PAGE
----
The complexity of an espresso blend is something very important for the roaster. It is part of his “savoir faire” and his own knowledge. By coffee roasters, the recipe is the identity of the brand and therefore all recipes are well protected against hard copy. As recipes can’t be protected by IP, a way to do it is to complexify the blends, but does it make sense to complexify espresso blends in organoleptic point of view? I have some doubts, but it is my personal opinion based on years of cupping.
Espresso blends are typical for mainstream coffees. Lavazza imposed the famous 70-30 ratio (arabica-robusta) for espresso blends, first in Italy, then all over the world. It was in the eighties. Competitors followed this pseudo rule and still today, roasters continue to sell espresso blends with this “golden” ratio…
Today, things changed a lot and you can find all types of espresso blends from 100% Arabica to 100% robusta (not common to be honest). The well-known Illy caffé claims that all their blends are made with arabica coffees only. The Illy espresso blend contains 9 pure arabica coffees. Assuming that the ratio of the different coffees is not 100/9, but is based on a specific recipe, the probability to find one pure origin at low percentage in the blend (< 10%) is very high. Then, does it make sense to blend so many coffees, part of them probably at percentages less than 10%?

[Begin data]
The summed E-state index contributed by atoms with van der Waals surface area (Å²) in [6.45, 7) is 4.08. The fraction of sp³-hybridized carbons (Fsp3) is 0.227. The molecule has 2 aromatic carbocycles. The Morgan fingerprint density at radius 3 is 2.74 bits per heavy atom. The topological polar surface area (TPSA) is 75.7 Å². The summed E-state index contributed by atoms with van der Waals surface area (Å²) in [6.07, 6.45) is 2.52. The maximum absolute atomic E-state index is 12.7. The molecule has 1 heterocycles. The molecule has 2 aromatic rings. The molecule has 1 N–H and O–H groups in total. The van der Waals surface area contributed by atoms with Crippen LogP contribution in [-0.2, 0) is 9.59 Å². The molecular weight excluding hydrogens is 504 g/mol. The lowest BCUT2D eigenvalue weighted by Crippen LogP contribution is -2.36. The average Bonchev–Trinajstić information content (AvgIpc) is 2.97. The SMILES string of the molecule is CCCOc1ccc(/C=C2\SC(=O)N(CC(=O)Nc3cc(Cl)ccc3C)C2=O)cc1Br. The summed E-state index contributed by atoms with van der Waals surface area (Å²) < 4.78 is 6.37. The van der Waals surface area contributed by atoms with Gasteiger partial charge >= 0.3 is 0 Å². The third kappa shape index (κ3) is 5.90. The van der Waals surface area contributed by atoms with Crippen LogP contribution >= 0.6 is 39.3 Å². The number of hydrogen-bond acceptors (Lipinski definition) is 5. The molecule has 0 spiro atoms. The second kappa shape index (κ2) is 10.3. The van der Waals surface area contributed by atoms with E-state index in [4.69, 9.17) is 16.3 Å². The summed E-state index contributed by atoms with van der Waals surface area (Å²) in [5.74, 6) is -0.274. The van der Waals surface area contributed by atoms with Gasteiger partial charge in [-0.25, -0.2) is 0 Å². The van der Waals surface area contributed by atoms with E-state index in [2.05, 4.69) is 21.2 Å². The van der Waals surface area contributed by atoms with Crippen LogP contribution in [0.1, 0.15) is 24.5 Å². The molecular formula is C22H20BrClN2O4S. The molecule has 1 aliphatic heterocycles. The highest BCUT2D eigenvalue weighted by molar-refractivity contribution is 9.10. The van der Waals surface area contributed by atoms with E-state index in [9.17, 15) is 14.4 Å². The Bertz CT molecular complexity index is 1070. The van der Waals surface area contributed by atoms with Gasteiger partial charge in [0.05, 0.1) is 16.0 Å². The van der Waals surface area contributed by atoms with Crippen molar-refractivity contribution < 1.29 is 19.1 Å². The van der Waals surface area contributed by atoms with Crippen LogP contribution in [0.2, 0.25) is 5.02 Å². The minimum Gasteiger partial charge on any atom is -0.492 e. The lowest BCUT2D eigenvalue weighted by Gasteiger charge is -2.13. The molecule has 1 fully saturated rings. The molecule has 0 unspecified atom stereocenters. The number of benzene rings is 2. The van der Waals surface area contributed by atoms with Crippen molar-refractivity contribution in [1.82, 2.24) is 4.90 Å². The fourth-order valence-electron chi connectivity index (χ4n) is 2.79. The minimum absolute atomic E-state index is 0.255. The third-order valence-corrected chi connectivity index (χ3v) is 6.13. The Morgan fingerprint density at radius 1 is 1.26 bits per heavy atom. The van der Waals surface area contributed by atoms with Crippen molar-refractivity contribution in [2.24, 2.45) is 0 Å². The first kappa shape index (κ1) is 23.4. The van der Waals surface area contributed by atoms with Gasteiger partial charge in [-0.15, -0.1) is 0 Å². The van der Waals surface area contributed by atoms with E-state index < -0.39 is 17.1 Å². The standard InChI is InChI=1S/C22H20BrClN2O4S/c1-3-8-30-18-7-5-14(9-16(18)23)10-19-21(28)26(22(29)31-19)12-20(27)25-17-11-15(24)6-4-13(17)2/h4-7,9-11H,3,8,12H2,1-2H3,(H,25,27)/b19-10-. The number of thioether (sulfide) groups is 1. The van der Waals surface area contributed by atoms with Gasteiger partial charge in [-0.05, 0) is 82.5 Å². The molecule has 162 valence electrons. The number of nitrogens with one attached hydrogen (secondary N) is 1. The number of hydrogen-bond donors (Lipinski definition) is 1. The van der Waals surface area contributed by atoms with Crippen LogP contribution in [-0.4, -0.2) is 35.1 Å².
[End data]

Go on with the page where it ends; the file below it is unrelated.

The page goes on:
What about the espresso shot?
Let us make a simple calculation:
20.0g of coffee beans = 150 beans (see photos)
8.0g = 60 beans
Well, 10% of 60 give 6 beans and 5% of 60 give 3 beans… I let you make your own conclusions…
I have seen so many times percentages such as 4% X, 6%Y or 8%Z.
Based on that simple observation, I will never use percentages less than 10% for espresso blends. It could make sense for price standardization. For example, you can claim that you put 4 Central American coffees in your blend, but you know that all of them have very similar organoleptic properties. So, the goal in that case is to prevent or smooth price variations if one specific origin becomes too expensive.
In my point of view, you should be able to create espresso blends with maximum 5 different coffees, but I am sure that a lot of people will not agree with me. So, I am waiting for your points to make me change my mind!
Coffee and beverage expert, SCA Authorized trainer & certifier (Barista, Brewing and Roasting modules). Coffeologue training by Coffee Consulate in Mannheim. Consultant for coffee expertise for several international companies.
R&D and Quality manager, specialist in process optimization and global quality management (ISO22000, FSSC) with strong operational experience in Europe, Africa and Middle-East. Strong competences in project and team management (Black Belt Lean Six Sigma). I am working today in process optimization, starting with coffee pods/capsules production using DMAIC methodology. I am also very active for the overall training program within the SCA Swiss chapter.
My last successful project in the coffee industry is the creation of “L’Académie du Café” in Geneva where people can learn all aspects of the fantastic coffee world. All SCA modules, latte art and specific roasting and cuptasting trainings are now available. There is, today, a strong need to learn coffee like we learned wine and wine tasting in the past decade.
Expertises: Barista, Brewing, Roasting, Espresso, BlackBelt Lean Six Sigma, ISO22000:2005 FSSC, Beverage technology, Quality Assurance, Analytical chemistry, Sensory Analysis and Statistics, Quality Control, Coffee Technology, Flavour Microencapsulation.